Immunotherapy - revolution in cancer medicine

Vaccination strategies - a new class of cancer medicine 

Great advances in cancer treatments have been made over the last years, especially in the emerging field of cancer immunotherapy - treatments that harness and augment the capacity of the immune system to detect and treat cancer cells.


It is known, that tumors show the accumulation of several genetic modifications, thus providing cancer cells with the selective growth advantage to initiate expansion. Now, sophisticated high-throughput technologies (GP, TAA, ...) enable the identification of these mutated genes in cancers, leading to a potent targeted immunotherapy.




An immunomodulating agent with multiple activities, including modulation of complement activation, suppression of various inflammatory mediators, including cytokines, chemokines, and metalloproteinases. 



Oligo-Immunotherapy Strategy

Oligo-Immunotherapy Strategy is a promising cancer treatment that effectively activates apoptosis and conquer immunosuppression by applying it intra-tumorally/close to the tumor region. 



Checkpoint antibodies / Checkpoint block Anti-PD-1/L-1 & Anti-CTLA-4 

The development of checkpoint blocking antibodies, such as those directed against cytotoxic T-lymphocyte antigen 4 (CTLA-4) and programmed death 1 receptor (PD1/L-1), has shown to be one of the most promising approaches to activating therapeutic antitumor immunity in the treatment of an expanding list of malignancies.


Immune checkpoints refer to a wide range of inhibitory pathways that are crucial for maintaining self-tolerance and modulation of immune responses in order to minimize tissue damage. But it is now known that tumors modify certain immune-checkpoint pathways as a major mechanism of immune resistance, particularly against T cells that are specific for recognition and targeting of tumor antigens.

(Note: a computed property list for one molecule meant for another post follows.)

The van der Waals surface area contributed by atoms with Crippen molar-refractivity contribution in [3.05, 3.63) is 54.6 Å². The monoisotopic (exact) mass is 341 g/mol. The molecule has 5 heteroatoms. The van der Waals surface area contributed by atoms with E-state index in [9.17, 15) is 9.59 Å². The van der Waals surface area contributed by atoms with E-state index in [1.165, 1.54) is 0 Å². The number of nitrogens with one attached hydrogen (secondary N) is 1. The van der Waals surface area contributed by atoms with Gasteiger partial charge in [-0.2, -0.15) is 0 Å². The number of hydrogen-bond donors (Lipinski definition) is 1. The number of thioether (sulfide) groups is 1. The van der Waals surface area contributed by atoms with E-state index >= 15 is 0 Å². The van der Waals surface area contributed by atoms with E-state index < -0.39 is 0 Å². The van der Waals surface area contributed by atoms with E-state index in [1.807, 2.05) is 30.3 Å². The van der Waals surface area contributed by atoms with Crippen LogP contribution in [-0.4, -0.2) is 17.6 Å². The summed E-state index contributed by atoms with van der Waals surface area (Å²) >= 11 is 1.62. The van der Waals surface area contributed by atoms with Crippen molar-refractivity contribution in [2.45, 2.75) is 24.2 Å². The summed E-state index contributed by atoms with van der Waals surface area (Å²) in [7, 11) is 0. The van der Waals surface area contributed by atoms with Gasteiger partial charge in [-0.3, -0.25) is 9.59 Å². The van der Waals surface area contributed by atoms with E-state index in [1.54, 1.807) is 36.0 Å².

Many of these regulatory immune checkpoints can now be blocked by antibodies or modulated by recombinant forms of ligands and receptors. Checkpoint blocking antibodies (anti-CTLA-4 or anti-PD-1/L-1), have shown great success already in clinical studies. By blocking CTLA-4 and PD-1, these checkpoint antibodies enhance the function of T cells to fight cancer cells. 



Tri-functional antibodies 

A trifunctional antibody is a monoclonal antibody with binding sites for two different antigens, typically CD3 and a tumor antigen, making it a type of bispecific monoclonal antibody. In addition, its intact Fc-part can bind to an Fc receptor on accessory cells like conventional monospecific antibodies. Consequently, immune cells like T cells (via CD3) and monocytes/macrophages, nature killer cells, dendritic cells or other Fc receptor expressing cells are linked to the tumor cells, leading to their elimination. 



Antibody-drug conjugates 

Antibody-drug conjugates or ADCs are an important class of highly potent biopharmaceutical drugs designed as a targeted therapy for cancer treatments. Unlike chemotherapy, ADCs are intended to target and kill only cancer cells and spare healthy cells. ADCs are complex molecules composed of an antibody linked to a biologically active cytotoxic (anticancer) drug. 


Viral therapy 

Oncolytic virus therapy has recently been recognized as a promising new therapeutic approach for cancer treatment. An oncolytic virus is defined as a genetically engineered or naturally occurring virus that can selectively replicate in and kill cancer cells while sparing normal tissues. Oncolytic virus therapy uses the virus itself as an active drug reagent.

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